WASHINGTON - Democratic front-runner Barack Obama easily captured North Carolina on Tuesday and narrowly lost to Hillary Clinton in Indiana, rebounding with a fresh burst after his roughest few weeks in the extraordinary U.S. race.
Obama beat Clinton by 14 points in the southern state, where a third of voters were black, giving him more delegates and pushing him closer to claiming the top prize. Clinton, who needed to win Indiana to survive, squeaked by with a two-point advantage in a contest that also fell along racial lines.
"Tonight we stand less than 200 delegates away from winning the Democratic nomination for president of the United States," a jubilant, confident Obama told a rally in Raleigh, N.C.
"There were those who said North Carolina would be a game-changer, but today what North Carolina decided is that the only game that needs changing is in Washington D.C."
The results provided Obama with more ammunition to rally the Democratic party to his side.
But Clinton made it clear she's not giving up. She portrayed her showing in Indiana, bolstered by rural, white, lower-income voters, as a compelling reason to keep fighting
"Thanks to you, it's full speed to the White House," she told supporters in Indianapolis as she appealed for money to finance her campaign.
Obama took his North Carolina triumph as a sign he'd survived an anti-American racial outburst from his ex-pastor Rev. Jeremiah Wright that rocked his campaign.
"It's possible to overcome the same old negative attacks that are always about scoring points and never about solving our problems," he said.
"I love this country too much to see this country distracted and divided at this point in its history. I know the promise of America."
He was also intently focused on the White House run in November against Republican John McCain
"We can't afford to give John McCain the chance to serve out George Bush's third term," said Obama.
When it comes to the math after four months of state contests, Obama's substantial lead in pledged delegates is nearly impossible for Clinton to overcome by the time voting ends June 3.
But she's hung in, hoping to convince a majority of nearly 800 Democratic officials and legislators who will decide the bruising battle that she alone can beat McCain by capturing key swing states and blue-collar workers.
She made another pitch Tuesday to have delegates counted from Florida and Michigan - two states she won that were shut out by the Democratic party because they held their primaries early.
"I am running to be president of all America - north, south, east and west. That's why it's so important to count all the votes," she said.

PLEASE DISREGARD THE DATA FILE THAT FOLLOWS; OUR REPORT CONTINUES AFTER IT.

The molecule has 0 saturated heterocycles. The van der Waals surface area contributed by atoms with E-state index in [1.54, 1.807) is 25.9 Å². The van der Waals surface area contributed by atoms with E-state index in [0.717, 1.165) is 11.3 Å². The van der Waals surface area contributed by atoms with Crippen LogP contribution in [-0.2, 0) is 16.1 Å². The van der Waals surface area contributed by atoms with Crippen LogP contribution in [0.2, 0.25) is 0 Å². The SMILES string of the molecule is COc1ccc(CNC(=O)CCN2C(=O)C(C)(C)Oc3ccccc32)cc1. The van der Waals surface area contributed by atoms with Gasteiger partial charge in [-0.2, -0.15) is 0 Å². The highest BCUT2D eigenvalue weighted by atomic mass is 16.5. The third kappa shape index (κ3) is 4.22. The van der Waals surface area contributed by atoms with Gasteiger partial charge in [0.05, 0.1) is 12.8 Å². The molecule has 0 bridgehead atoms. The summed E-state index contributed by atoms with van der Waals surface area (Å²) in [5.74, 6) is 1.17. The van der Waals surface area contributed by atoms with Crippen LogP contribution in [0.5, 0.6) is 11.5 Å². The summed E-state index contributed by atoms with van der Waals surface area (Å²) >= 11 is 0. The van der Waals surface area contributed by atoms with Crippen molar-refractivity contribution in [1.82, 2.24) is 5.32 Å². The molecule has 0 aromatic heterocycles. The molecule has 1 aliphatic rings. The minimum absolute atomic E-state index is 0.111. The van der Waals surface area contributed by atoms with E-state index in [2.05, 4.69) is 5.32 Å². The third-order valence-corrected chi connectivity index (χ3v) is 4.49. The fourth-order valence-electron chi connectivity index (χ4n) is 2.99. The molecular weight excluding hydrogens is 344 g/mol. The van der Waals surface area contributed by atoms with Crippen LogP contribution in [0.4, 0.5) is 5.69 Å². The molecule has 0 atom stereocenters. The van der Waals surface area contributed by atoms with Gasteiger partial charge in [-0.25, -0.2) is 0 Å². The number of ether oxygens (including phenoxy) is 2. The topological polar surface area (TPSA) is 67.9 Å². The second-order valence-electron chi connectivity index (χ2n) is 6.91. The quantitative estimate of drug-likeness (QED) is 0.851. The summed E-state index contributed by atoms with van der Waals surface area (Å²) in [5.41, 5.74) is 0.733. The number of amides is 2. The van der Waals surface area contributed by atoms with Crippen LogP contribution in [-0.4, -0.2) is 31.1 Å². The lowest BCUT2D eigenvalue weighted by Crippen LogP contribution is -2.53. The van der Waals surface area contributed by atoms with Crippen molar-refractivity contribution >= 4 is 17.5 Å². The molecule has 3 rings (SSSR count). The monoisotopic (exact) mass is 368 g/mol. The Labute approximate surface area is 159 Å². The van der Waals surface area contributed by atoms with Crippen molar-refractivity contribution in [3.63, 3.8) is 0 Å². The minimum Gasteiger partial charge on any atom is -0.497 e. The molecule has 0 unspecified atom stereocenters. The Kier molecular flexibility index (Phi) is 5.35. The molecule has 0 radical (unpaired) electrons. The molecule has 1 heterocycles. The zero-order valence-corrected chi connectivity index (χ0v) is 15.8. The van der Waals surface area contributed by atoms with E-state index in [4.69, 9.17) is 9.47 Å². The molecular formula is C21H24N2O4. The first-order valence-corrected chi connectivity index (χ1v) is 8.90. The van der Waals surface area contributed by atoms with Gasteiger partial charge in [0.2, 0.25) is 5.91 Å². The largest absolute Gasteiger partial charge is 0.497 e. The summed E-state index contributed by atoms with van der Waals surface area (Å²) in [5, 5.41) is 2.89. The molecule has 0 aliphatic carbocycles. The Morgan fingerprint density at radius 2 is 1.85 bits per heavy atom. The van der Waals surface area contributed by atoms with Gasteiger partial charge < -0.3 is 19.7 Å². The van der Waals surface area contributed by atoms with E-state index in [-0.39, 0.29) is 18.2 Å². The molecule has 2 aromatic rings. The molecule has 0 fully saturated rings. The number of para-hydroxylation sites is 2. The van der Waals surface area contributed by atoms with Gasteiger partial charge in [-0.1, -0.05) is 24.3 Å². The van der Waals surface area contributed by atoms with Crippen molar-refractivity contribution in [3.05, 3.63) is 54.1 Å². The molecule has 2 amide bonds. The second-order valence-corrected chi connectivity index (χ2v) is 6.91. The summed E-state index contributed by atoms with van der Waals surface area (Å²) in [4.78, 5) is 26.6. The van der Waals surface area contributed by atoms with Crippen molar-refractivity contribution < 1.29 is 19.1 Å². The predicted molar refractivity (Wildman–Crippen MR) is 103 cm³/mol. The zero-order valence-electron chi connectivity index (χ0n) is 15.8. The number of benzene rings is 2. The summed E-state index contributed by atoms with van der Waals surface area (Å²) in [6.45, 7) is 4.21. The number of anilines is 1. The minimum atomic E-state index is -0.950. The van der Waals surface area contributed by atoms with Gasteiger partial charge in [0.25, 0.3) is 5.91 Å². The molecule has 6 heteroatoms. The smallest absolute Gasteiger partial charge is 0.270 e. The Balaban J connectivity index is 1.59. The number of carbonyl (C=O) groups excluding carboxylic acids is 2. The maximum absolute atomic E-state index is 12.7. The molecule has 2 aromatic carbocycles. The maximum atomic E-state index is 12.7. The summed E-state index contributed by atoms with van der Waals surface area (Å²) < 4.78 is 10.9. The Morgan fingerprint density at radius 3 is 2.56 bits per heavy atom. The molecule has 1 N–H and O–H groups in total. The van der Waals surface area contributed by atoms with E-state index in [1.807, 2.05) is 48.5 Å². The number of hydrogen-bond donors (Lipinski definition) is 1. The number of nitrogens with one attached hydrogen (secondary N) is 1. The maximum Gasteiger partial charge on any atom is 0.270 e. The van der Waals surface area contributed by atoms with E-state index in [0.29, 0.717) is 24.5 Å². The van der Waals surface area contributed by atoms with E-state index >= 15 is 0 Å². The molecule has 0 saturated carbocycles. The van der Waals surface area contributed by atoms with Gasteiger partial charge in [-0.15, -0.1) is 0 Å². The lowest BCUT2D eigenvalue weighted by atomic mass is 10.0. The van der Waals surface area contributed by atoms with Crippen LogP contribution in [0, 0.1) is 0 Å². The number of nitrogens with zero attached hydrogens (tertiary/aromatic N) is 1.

Party officials are meeting May 31 to decide what to do about the issue.
Obama's biggest challenge has been wooing the white workers who've flocked to Clinton in recent contests, raising questions about his electability this fall.
His job got harder after Wright created a furor last week and put the spotlight on their close, 20-year relationship.
He has been winning among blacks, more affluent voters and young people, trends that continued Tuesday.
Most voters cited the economy as their top concern and they were divided evenly when asked whether the Wright controversy was a factor in their decisions.
Clinton's support among blacks in both states was down in the single digits, according to exit polls, while Obama was capturing more than 90 per cent.
She was carrying 60 per cent of whites in North Carolina and 61 per cent in Indiana.
Obama's chief strategist David Axelrod dismissed concerns about Obama's appeal among white Democrats, saying they will fall behind him as the official nominee.
The race goes to West Virgina next week, while Kentucky and Oregon vote May 20.
Puerto Rico is voting June 1, and Montana and South Dakota hold primaries two days later.
The primaries Tuesday presented the last best chance to scoop up delegates for the party's August convention and sway the so-called superdelegates before the remaining six smaller votes.
Until Tuesday, Obama hadn't actually won a big state since Wisconsin in mid-February.
Besides Wright, he faced damage over his own comments about "bitter" small-town residents and charges that he's an elitist who's out of touch with lower-income Americans.
His losses to Clinton in Ohio in March and Pennsylvania in April, created an opening for her argument that he can't capture a major voting bloc in the fall election.
"It's really a mixed bag," he said earlier Tuesday. "There've been some states where we have won the blue-collar vote. Wisconsin. We won it in Iowa. We won it in Minnesota."
"Then there are states where we've not done so well, mainly because people are much more familiar with Senator Clinton and President Clinton and their track record. You have to give them credit."
Both candidates were predicting the race would go at least through June 3.
Spiralling gas prices dominated campaigning in both states in the final days.
Clinton has proposed a gas-tax holiday over the summer, a plan ridiculed by Obama as ineffective and blatant pandering to voters.
Obama began the day with 1,745.5 delegates, to 1,608 for Clinton, out of 2,025 needed for the nomination, according to the Associated Press.
Indiana had 72 delegates at stake, while North Carolina had 115.
Neither candidate will reach the required number in the remaining contests, setting the stage for superdelegates to make the final determination.